# Is it valid to rank goodness-of-fit based on the value of the Kolmogorov-Smirnov or Anderson-Darling test statistics?

When using Kolmogorov-Smirnov or Anderson-Darling goodness-of-fit tests, is it valid to claim that, because distribution X has a lower test statistic than distribution Y, distribution X is a better fit than Y?

I believe that both KS and AD are go-no go tests, in that they can only say, given a significance level, whether it's reasonable to reject the hypothesis that the data comes from the distribution being tested for. As I understand them, these tests are inadequate for comparing the goodness-of-fit of two distributions if they are both deemed acceptable (i.e. if both of their test statistics are below a critical threshold).

In other words, I think the answer to my own question is no, I can't claim that X is a better fit for the data than Y just because the test statistic for X is lower than for Y. I can only tell whether I can reject the hypothesis that the data comes from each distribution X and Y.

However, a coworker disagreed with me, and I couldn't find any resources online to back up my opinion. Who is correct? If you could point me in the direction of said resources (proving me either right or wrong), that would be appreciated.

Cheers!

• Aug 4, 2015 at 11:23

It depends on what you intend by "better fit".

Goodness of fit statistics measure deviation from perfect fit in some manner (we'll take it as given - as you assume in your question - that our statistic is organized such that smaller values mean closer fit to the distributional model in the null). Such statistics are sensitive to some kinds of deviation, and may be insensitive to other kinds of deviation.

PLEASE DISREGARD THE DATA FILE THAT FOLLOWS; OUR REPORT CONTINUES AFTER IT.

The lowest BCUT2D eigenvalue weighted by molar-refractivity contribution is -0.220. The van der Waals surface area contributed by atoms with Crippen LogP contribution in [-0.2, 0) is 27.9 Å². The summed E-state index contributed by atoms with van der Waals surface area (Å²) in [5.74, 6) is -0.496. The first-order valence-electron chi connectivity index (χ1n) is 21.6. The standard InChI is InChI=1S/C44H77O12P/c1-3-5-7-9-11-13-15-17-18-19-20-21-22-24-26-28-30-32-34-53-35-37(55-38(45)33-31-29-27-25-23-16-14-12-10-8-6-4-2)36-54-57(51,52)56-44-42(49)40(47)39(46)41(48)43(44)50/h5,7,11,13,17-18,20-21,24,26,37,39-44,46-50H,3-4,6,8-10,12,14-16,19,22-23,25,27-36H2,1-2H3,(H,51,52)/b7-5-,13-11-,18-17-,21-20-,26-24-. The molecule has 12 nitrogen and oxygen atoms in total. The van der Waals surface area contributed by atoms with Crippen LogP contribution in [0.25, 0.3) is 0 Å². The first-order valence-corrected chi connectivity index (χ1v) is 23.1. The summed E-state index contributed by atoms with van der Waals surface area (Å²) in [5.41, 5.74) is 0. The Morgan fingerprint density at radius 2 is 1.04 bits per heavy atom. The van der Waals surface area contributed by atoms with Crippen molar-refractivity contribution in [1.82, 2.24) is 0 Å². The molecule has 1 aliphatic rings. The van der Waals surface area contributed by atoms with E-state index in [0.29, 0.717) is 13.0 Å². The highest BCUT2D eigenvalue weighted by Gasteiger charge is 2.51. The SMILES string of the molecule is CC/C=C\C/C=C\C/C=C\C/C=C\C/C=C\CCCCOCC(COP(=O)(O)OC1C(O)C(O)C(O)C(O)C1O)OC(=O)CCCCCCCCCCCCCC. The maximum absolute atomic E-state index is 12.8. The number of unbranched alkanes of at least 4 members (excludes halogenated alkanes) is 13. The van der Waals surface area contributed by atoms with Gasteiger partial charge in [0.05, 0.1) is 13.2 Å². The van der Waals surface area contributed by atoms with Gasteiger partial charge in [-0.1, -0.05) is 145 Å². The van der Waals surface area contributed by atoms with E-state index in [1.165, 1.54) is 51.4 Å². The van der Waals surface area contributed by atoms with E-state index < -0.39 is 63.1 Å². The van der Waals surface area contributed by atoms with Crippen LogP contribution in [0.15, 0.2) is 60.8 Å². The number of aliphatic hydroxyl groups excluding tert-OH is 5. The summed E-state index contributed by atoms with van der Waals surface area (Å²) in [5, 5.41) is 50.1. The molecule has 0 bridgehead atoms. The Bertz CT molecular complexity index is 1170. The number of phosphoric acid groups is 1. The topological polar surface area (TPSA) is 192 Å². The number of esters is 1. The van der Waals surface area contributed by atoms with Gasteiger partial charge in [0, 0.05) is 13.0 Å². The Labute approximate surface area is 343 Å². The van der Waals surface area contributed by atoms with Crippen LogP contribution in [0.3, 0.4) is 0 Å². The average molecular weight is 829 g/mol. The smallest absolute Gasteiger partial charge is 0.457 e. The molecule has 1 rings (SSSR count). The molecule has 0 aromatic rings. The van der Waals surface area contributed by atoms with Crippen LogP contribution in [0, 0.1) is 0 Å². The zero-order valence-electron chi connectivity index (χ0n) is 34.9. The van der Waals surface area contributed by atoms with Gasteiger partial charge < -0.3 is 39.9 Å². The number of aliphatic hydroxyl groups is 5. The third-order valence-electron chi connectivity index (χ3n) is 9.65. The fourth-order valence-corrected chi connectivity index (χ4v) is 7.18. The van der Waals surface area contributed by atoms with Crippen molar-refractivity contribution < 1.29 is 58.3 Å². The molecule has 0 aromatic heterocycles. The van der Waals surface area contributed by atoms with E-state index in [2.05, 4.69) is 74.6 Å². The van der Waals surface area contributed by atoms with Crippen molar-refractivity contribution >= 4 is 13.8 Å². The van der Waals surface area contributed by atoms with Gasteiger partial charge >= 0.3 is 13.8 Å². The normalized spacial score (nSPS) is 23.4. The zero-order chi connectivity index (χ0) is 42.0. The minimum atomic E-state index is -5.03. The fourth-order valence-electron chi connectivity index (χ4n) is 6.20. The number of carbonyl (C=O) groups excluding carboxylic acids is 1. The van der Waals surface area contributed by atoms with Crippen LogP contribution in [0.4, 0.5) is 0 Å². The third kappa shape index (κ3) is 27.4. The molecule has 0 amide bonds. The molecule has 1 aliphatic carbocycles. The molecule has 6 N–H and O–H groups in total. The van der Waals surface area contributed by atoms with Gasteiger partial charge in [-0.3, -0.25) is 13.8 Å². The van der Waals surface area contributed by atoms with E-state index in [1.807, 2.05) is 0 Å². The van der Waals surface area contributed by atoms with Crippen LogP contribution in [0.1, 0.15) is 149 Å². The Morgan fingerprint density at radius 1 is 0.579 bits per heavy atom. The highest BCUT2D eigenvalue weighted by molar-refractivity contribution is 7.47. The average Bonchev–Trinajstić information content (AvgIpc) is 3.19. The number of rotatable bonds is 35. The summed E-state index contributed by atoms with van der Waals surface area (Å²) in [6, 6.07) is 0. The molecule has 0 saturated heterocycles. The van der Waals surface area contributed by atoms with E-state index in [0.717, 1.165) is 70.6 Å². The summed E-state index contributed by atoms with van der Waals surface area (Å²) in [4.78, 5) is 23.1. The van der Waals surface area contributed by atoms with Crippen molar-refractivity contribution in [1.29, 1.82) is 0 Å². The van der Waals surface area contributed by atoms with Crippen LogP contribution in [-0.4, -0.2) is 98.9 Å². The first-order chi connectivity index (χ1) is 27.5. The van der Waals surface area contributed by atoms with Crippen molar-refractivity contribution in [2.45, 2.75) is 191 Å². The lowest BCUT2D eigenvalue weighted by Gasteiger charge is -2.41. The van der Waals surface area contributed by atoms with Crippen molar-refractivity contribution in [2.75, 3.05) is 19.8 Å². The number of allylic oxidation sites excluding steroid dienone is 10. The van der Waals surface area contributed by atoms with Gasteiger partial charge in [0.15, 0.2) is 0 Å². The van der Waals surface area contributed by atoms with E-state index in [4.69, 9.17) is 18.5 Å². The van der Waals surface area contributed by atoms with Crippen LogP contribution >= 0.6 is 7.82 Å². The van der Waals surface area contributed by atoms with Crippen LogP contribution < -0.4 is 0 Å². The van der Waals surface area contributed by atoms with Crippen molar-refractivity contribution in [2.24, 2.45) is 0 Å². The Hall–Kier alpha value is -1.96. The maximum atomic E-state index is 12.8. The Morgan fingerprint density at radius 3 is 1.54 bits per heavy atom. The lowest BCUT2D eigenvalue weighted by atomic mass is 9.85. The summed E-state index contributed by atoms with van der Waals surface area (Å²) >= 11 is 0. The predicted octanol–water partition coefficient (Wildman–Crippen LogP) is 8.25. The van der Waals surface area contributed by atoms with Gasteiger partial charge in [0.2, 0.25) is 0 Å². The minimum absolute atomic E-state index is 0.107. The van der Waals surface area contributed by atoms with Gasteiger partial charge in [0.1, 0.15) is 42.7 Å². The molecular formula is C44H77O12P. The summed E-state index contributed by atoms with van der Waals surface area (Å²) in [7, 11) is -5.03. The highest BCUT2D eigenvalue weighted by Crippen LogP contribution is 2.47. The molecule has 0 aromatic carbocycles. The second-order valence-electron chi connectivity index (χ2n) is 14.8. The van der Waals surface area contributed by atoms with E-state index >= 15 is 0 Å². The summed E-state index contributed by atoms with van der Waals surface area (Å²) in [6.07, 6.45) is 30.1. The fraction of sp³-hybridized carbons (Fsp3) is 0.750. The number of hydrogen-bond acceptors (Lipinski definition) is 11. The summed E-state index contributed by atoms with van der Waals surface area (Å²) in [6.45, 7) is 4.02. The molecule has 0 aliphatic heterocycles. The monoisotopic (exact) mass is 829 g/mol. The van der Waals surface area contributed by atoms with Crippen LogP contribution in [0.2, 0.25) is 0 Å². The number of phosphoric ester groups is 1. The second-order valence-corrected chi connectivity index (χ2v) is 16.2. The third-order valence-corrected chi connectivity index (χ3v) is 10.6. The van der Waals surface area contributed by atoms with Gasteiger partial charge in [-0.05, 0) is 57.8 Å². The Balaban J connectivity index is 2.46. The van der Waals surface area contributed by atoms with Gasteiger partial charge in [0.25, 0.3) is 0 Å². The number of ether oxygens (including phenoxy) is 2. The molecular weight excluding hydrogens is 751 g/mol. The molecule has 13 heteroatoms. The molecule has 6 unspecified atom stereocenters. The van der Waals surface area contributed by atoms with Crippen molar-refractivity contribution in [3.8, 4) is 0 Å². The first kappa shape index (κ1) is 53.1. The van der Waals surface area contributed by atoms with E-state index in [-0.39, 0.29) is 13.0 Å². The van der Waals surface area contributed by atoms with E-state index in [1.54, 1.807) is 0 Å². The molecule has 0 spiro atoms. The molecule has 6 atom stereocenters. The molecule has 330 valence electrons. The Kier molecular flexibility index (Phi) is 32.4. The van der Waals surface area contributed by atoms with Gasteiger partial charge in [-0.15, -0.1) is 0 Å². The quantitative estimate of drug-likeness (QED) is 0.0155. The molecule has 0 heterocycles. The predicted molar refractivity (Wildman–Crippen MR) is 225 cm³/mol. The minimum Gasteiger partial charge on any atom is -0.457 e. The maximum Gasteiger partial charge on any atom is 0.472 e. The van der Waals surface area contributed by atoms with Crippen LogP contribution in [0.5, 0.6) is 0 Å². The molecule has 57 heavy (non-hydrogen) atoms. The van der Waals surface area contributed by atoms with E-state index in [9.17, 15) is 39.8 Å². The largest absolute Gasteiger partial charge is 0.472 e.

If the kinds of deviation from the hypothesized model that the test statistic is good at picking up are the ones important for you to pick up (for whatever purpose you're testing for), then a smaller value of the statistic does indeed mean the fit is better (in the sense of 'better fit' defined by whatever you're trying to do).

If on the other hand there can be important deviations from the hypothesized model that the test statistic is not sensitive to then a smaller value doesn't necessarily mean better fit for your purposes.

[Note that since people's purposes may differ, what is a better fit for person 1 may not be a better fit for person 2.]

This makes it important to use a statistic that does pick up the sort of deviations that are important for you to pick up -- not just pick one at random. A well chosen statistic will then represent better or worse fit in a specific sense that's directly relevant to you.

I'm trying to figure out which distribution is best for a data set of pipe diameters. Since this amounts to the distribution of manufacturing deviations from spec (on top of measurement errors, of course), I believe the data might be normally distributed. There are also historical data which suggest that is usually the case with this particular data set. Do you think that KS is OK for this particular application?

No, I don't, for three reasons:

1. Nothing about your hypothesis specifies the parameter values for the normal distribution, and the Kolmogorov-Smirnov test is for a completely specified distribution.

2. While it's possible to use the same statistic for a general goodness of fit test for normality if you calculate new "tables" (a new distribution of the test statistic under H0), at which point you get Lilliefors' test, it's typically less powerful than the Shapiro-Wilk test, so you'd need good reason (such as a specific alternative in mind that it is better at) to choose the Lilliefors.